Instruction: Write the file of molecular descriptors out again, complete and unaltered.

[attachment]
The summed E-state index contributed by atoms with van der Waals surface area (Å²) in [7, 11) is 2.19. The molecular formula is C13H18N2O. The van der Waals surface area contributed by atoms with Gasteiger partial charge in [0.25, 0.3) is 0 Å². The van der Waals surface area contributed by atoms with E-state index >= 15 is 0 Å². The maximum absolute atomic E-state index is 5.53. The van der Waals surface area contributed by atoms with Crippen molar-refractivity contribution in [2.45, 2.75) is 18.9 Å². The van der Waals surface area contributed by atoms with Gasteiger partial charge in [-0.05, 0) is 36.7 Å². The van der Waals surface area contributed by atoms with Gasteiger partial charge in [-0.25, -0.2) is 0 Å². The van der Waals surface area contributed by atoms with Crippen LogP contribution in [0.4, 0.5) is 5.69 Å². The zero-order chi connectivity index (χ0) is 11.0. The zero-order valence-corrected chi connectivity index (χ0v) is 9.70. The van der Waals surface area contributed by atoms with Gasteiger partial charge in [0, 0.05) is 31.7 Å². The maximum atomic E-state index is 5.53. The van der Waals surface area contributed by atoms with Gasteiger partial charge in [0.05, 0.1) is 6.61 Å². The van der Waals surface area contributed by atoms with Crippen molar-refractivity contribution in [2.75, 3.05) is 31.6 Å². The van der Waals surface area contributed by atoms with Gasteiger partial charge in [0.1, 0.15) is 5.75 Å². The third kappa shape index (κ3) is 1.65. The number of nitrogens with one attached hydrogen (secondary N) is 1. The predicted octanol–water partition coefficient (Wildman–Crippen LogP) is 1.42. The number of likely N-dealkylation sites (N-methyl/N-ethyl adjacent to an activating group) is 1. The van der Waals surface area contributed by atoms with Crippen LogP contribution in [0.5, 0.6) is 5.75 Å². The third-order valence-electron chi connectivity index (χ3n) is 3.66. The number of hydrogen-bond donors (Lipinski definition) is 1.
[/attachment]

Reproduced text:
The summed E-state index contributed by atoms with van der Waals surface area (Å²) in [7, 11) is 2.19. The molecular formula is C13H18N2O. The van der Waals surface area contributed by atoms with Gasteiger partial charge in [0.25, 0.3) is 0 Å². The van der Waals surface area contributed by atoms with E-state index >= 15 is 0 Å². The maximum absolute atomic E-state index is 5.53. The van der Waals surface area contributed by atoms with Crippen molar-refractivity contribution in [2.45, 2.75) is 18.9 Å². The van der Waals surface area contributed by atoms with Gasteiger partial charge in [-0.05, 0) is 36.7 Å². The van der Waals surface area contributed by atoms with Gasteiger partial charge in [-0.25, -0.2) is 0 Å². The van der Waals surface area contributed by atoms with Crippen LogP contribution in [0.4, 0.5) is 5.69 Å². The zero-order chi connectivity index (χ0) is 11.0. The zero-order valence-corrected chi connectivity index (χ0v) is 9.70. The van der Waals surface area contributed by atoms with Gasteiger partial charge in [0, 0.05) is 31.7 Å². The maximum atomic E-state index is 5.53. The van der Waals surface area contributed by atoms with Gasteiger partial charge in [0.05, 0.1) is 6.61 Å². The van der Waals surface area contributed by atoms with Crippen molar-refractivity contribution in [2.75, 3.05) is 31.6 Å². The van der Waals surface area contributed by atoms with Gasteiger partial charge in [0.1, 0.15) is 5.75 Å². The third kappa shape index (κ3) is 1.65. The number of nitrogens with one attached hydrogen (secondary N) is 1. The predicted octanol–water partition coefficient (Wildman–Crippen LogP) is 1.42. The number of likely N-dealkylation sites (N-methyl/N-ethyl adjacent to an activating group) is 1. The van der Waals surface area contributed by atoms with Crippen LogP contribution in [0.5, 0.6) is 5.75 Å². The third-order valence-electron chi connectivity index (χ3n) is 3.66. The number of hydrogen-bond donors (Lipinski definition) is 1.